Atlanta megachurch pastor Andy Stanley recognizes our post-Christian age. He’s culturally observant. Stanley’s remedy, however, is worse than the disease.
A confession before we begin: I hardly read Christian rags anymore. One of my sons brought to my attention Andy Stanley’s recent sermon. Stanley recommends Christians “unhitch” their faith from the Old Testament. It’s his remedy for our post-Christian culture.
Let’s start with what Stanley gets right. American evangelicals are losing numbers and losing them quickly. We’re in a post-Christian society. My sense is few pastors recognize this (they wrongly assume if their church is growing, the kingdom is growing nationwide). Stanley doesn’t seem to think this way. He sees the bigger picture.
Stanley cites the Barna Group that “48 percent of Americans qualify as ‘post-Christian.’” This is different from “non-Christian.” Post-Christians view the faith as “been there, done that.” They suffer from a disease (disease in the original sense—a lack of comfort, or dis-ease, with something). Post-Christian people are uncomfortable with our faith. Stanley gets this.
It’s his remedy that’s troubling. Stanley calls for “a new approach to apologetics and evangelism.” Christians must “unhitch” their faith from the Old Testament. This remedy is worse than the disease. Better minds than mine have suggested as much, including Wesley Hill’s thoughtful rebuttal. Here’s why I see Stanley’s remedy as woeful.
In 1954, C. S. Lewis noted the rise of a post-Christian world. He based this on history as falling into three ages—“the pre-Christian, the Christian, and what may be called the post-Christian.” Pre-Christians have not heard. Lewis likened them to virgins. Post-Christians are like divorcees. They’ve heard and, like marriage, are so over the faith.
Lewis’ remedy wasn’t “unhitching” the faith from the Old Testament. He instead suggested we reframe it, “producing new metaphors or revivifying old ones.” To revivify is to bring the Bible to life, reframing it in images and language accessible to all.
This has been my calling for over three decades. My work accelerated when a CEO asked for help 20 years ago. A Christian, he appreciated all that the faith-and-work movement had taught him but recognized he couldn’t talk that way in his company. “We have Jews, Moslems, agnostics, atheists, Christians. I can’t use religious language.” He asked me to reframe the gospel for his company. I did.
I started with the Old Testament, where all the church’s historic creeds begin, in creation. These creeds frame the gospel in four overarching themes: creation-fall-redemption-restoration. I reframed these four themes—revivified them—as ought-is-can-will. Made in God’s image (creation), we imagine how life ought to be. But we recognize life is not as it ought to be (fall). Redemption is what God could do to rectify this, so we are encoded to do what we can do to make things better. We dream of what will come of our work for God made us for eternity (the final restoration). Ought-is-can-will.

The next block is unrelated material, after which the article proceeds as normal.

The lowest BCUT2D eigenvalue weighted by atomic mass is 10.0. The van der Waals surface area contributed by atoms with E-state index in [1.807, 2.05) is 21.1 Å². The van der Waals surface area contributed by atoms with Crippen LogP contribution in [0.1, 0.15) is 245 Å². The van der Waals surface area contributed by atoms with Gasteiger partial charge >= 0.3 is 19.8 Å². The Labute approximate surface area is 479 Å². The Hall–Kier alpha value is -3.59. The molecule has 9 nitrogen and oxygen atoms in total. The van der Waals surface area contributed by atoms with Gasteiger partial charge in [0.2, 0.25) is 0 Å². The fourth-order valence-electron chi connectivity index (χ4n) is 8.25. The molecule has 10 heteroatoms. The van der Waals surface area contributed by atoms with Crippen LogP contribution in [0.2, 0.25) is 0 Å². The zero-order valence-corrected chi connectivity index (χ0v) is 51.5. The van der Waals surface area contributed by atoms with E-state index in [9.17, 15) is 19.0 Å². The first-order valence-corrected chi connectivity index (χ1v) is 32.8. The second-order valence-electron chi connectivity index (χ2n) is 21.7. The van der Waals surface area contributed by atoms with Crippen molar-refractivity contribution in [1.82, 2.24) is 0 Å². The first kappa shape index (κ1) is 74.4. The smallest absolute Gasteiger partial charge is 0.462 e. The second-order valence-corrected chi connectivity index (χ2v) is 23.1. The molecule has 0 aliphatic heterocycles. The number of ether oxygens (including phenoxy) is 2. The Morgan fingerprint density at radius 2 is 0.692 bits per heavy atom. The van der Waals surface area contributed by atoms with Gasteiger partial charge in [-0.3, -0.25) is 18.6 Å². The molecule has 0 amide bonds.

I understand Stanley’s remedy since we graduated from the same seminary (same year). Our school espouses what Matthew Fox calls a “Fall-Redemption” spirituality. Focus on Jesus, the cross, salvation, the New Testament. These are important truths but lose much of their meaning because they’re “unhitched” from the Old Testament.
One example: Since God created all things, we are called to renew all things (Col.1:18-20). Renew is Greek for the Latin innovate. The innovation cycle is disrupt and renew. It’s rendered take and eat in creation, in the fall (Lucifer’s lie—take and eat), redemption (Last Supper—take and eat) and the final restoration (wedding banquet—take and eat). Hitched to the entire Bible, the church espoused what social scientists now recognize as the innovation cycle, disrupt and renew. The Bible just uses different language.
Simon Sinek says great leaders and organizations start with why. Rather than ask what can be done in our post-Christian age, Stanley would do well to first ask why evangelical numbers overall are declining while religious “nones” are rising. Is it the result of the “Fall-Redemption” gospel focusing more on saving souls than renewing societies? It could be post-Christian people seek both. We can’t however offer the remedy (i.e., the creation-fall-redemption-restoration gospel) if we “unhitch” from the Old Testament.
 In November 1954, Lewis gave his inaugural lecture (titled “The Great Divide”) at Magdalene College, Cambridge University.
 C. S. Lewis, Selected Literary Essays, edited by Walter Hooper (HarperOne, 1980), 265.
 Matthew Fox, Original Blessing: A Primer in Creation Spirituality (Tarcher/Putnam: 2000, 1983).
 Clayton M. Christensen, The Innovator’s Dilemma: The Revolutionary Book That Will Change The Way You Do Business (Collins Business Essentials, 2002)